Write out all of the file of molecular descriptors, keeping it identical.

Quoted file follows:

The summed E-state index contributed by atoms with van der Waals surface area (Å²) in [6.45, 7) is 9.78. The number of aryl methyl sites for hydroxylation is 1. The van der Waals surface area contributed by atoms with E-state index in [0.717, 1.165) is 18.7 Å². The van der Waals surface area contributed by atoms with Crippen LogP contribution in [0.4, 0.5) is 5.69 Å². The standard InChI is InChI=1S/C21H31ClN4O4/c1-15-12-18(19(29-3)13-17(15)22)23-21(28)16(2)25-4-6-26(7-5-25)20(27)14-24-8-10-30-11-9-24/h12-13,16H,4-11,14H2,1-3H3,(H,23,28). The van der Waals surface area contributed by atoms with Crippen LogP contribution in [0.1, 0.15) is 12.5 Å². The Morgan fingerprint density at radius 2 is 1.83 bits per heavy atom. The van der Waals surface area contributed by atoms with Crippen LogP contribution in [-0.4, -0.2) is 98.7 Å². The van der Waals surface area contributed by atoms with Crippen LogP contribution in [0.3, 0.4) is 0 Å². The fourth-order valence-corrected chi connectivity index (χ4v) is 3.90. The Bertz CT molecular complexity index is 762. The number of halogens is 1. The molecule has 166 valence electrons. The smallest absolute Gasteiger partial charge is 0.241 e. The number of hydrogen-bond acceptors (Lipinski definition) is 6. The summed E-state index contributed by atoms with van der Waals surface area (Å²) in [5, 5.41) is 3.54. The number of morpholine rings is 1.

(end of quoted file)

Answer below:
The summed E-state index contributed by atoms with van der Waals surface area (Å²) in [6.45, 7) is 9.78. The number of aryl methyl sites for hydroxylation is 1. The van der Waals surface area contributed by atoms with E-state index in [0.717, 1.165) is 18.7 Å². The van der Waals surface area contributed by atoms with Crippen LogP contribution in [0.4, 0.5) is 5.69 Å². The standard InChI is InChI=1S/C21H31ClN4O4/c1-15-12-18(19(29-3)13-17(15)22)23-21(28)16(2)25-4-6-26(7-5-25)20(27)14-24-8-10-30-11-9-24/h12-13,16H,4-11,14H2,1-3H3,(H,23,28). The van der Waals surface area contributed by atoms with Crippen LogP contribution in [0.1, 0.15) is 12.5 Å². The Morgan fingerprint density at radius 2 is 1.83 bits per heavy atom. The van der Waals surface area contributed by atoms with Crippen LogP contribution in [-0.4, -0.2) is 98.7 Å². The van der Waals surface area contributed by atoms with Crippen LogP contribution in [0.3, 0.4) is 0 Å². The fourth-order valence-corrected chi connectivity index (χ4v) is 3.90. The Bertz CT molecular complexity index is 762. The number of halogens is 1. The molecule has 166 valence electrons. The smallest absolute Gasteiger partial charge is 0.241 e. The number of hydrogen-bond acceptors (Lipinski definition) is 6. The summed E-state index contributed by atoms with van der Waals surface area (Å²) in [5, 5.41) is 3.54. The number of morpholine rings is 1.